Other beers on the list, which I had sampled at previous festivals, or in other pubs were Young Henry's/Bateman's Real Ale 4%, Theakston's Infallible 4.2%, Zululand/Marston's “Zulu Blonde” 4.5%, Green Jack “Rising Sun” 4.8%, Fat Head's/Hook Norton “Yakima Sun” 5%, Moorhouse's “Pendle Witches Brew” 5.1% , Kelham Island “Wild Rider IPA” 5.5% and Wychwood “King Goblin” 6%, so, by default, I am claiming a total of 19 out of 50 for this one !

We have a few bits and bobs lined up over the next few weeks, including 3 days in the City of Nottingham, sampling the fine brews of that locality, and those lovely boozers I last visited a few years back, and we will be visiting the 2nd Annual Great Grimsby Beer Festival (held at the Matrix bar, November 12th to 14th), on our return, so, plenty to pop into my little notebook, but until then, Cheers, and keep it “Real.”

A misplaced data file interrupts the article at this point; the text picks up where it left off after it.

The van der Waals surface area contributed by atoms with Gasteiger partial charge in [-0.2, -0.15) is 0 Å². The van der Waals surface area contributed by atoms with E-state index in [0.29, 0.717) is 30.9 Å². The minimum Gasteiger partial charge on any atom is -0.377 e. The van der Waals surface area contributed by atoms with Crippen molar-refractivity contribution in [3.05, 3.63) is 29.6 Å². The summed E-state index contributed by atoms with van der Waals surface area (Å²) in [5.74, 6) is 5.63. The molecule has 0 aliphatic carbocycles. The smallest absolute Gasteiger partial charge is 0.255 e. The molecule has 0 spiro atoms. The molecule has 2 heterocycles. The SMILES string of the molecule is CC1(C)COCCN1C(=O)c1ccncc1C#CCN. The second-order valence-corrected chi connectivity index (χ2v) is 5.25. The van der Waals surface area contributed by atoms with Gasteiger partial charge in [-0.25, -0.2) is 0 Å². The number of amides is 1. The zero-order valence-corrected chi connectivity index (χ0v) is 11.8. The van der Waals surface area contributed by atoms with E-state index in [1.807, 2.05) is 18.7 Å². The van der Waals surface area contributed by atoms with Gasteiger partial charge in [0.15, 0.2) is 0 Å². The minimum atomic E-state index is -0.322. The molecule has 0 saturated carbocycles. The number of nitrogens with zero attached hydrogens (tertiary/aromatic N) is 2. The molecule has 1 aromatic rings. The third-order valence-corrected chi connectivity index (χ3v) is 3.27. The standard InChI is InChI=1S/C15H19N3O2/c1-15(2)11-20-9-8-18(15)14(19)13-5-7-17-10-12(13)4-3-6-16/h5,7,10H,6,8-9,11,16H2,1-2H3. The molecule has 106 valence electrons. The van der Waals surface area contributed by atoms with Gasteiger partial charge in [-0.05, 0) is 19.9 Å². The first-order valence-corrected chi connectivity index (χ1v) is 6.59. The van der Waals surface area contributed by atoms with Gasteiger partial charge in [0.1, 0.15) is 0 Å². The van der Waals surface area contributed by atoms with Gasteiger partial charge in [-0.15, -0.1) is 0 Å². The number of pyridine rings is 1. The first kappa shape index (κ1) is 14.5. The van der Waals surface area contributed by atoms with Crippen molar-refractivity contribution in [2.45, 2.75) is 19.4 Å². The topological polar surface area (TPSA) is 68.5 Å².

Sunday, 1 November 2015

Right Back Where We Started From.

Towards the end of September, after our Algarve holiday, I managed a couple of really enjoyable sessions out in North East Lincolnshire. The first was a get together from work, With the rarity of a Saturday off, and no Sunday early start, we agreed to meet up in Cleethorpes, to chew the cud, and let our hair down. T'other 'arf was absent on Grandchildren duties, so I was flying solo. After a couple of bottles at home, I set off for the train, missing it by seconds. Oops ! Never mind. There was a new bar in town which had recently opened,
A New bar in Town.